Pets are important members of our families. We take care of them, sometimes from a very young age. We live with them, sleep with them, and we love them. When they die, all members of the family are affected. The unconditional love they give is sorely missed.
We deal with the sadness in different ways, but it is especially difficult for some children to understand and cope.
Young children are not developmentally ready to understand death the same way adults do. From ages 3 to 5, children tend to view death as temporary and reversible. They may believe that a doctor can bring a pet back to life with a shot or medicine. A 4-year old may believe he caused the pet’s death when he wished for a playful puppy to replace an elderly dog.
From ages 6 to 8, children may know death is final, but they may think it only happens to others. From ages 9 to 11, children begin to understand that death is inevitable, even for them. They may, however, feel responsible for the pet’s death, thinking if only they had taken better care of the pet.
Each child is unique, but parents should consider how much experience the child has had dealing with death. Have you talked with them before about death? What have they seen on TV? The answers will affect your child’s ability to understand and accept a pet’s death.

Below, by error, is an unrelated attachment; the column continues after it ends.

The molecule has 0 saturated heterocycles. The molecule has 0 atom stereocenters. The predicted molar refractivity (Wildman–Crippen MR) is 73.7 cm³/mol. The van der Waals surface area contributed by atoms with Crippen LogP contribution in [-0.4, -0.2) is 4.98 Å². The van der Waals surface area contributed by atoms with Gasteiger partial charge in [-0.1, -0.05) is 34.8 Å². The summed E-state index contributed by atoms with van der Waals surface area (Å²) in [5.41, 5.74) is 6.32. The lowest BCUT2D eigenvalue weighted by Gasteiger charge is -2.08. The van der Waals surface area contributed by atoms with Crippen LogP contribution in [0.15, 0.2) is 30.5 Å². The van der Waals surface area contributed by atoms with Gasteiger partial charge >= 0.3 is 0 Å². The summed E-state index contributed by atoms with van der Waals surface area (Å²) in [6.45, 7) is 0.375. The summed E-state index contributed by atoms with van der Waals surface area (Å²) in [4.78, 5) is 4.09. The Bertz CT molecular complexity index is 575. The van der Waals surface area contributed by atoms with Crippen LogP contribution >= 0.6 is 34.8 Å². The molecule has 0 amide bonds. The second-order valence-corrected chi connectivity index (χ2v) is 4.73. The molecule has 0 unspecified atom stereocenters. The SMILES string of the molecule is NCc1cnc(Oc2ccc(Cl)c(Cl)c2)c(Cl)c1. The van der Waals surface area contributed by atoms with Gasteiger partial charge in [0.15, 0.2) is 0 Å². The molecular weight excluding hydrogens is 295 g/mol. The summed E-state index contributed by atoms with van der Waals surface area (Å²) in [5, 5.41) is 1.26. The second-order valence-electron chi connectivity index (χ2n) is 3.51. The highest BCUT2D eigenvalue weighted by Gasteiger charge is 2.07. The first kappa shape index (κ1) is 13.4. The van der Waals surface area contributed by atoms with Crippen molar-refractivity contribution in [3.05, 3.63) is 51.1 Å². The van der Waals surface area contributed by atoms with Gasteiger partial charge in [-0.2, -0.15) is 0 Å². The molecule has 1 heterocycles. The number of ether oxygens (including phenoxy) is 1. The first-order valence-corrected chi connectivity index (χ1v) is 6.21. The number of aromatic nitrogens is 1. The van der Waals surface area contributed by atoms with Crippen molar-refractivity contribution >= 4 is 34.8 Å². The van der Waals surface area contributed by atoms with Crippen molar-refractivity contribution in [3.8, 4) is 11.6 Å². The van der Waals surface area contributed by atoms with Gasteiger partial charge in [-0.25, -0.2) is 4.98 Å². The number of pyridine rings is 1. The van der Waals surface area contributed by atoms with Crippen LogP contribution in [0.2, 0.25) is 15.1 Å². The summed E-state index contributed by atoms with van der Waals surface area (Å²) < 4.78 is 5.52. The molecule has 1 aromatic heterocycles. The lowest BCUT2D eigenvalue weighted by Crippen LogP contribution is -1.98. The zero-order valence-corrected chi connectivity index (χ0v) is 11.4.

Here are some guidelines to help:
- Don’t wait to tell them about the death. Be honest, accurate, and brief.
- Be careful about using euphemisms such as “passed away” or “went to sleep” to describe death. For a young child, these phrases may create confusion or fear about going to bed at night.
- Tell what happened; then wait for their questions.
- When children ask for details, they are asking for comfort. But spare them any details that would create a horrible picture in their minds.
- Encourage children to talk about their pet and to share what happened with their teachers.
- Read books together that can help in the grieving process.
- Involve children in the grieving process by asking them what they would like to do about a service to remember their pet.
- Have them draw pictures of the pet.
- Create a memorial garden as a tribute to their pet.
- Share funny stories.
- Plant a tree in the backyard in honor of your pet.Put the pet’s ashes and photos on the fireplace mantle.
Here are some recommended books for helping children deal with the death of a pet:
The Tenth Good Thing About Barney written by Judith Viorst and illustrated by Erik Blegvad; I’ll Always Love You written and illustrated by Hans Wilhelm; The Legend of Rainbow Bridge written by William N. Britton and illustrated by Dandi Palmer;Goodbye Mousie written by Robie H. Harris and illustrated by Jan Omerod; When A Pet Dies, written by Fred Rogers
Kimberly A. Cardeccia, MA, LPC, NCC, author of Healing Your Heart When Your Animal Friend is Gone: A Children’s Pet Bereavement Workbook
Abigail McNamee, PhD, EdD, chair of the Department of Early Childhood and Childhood Education at City University of New York.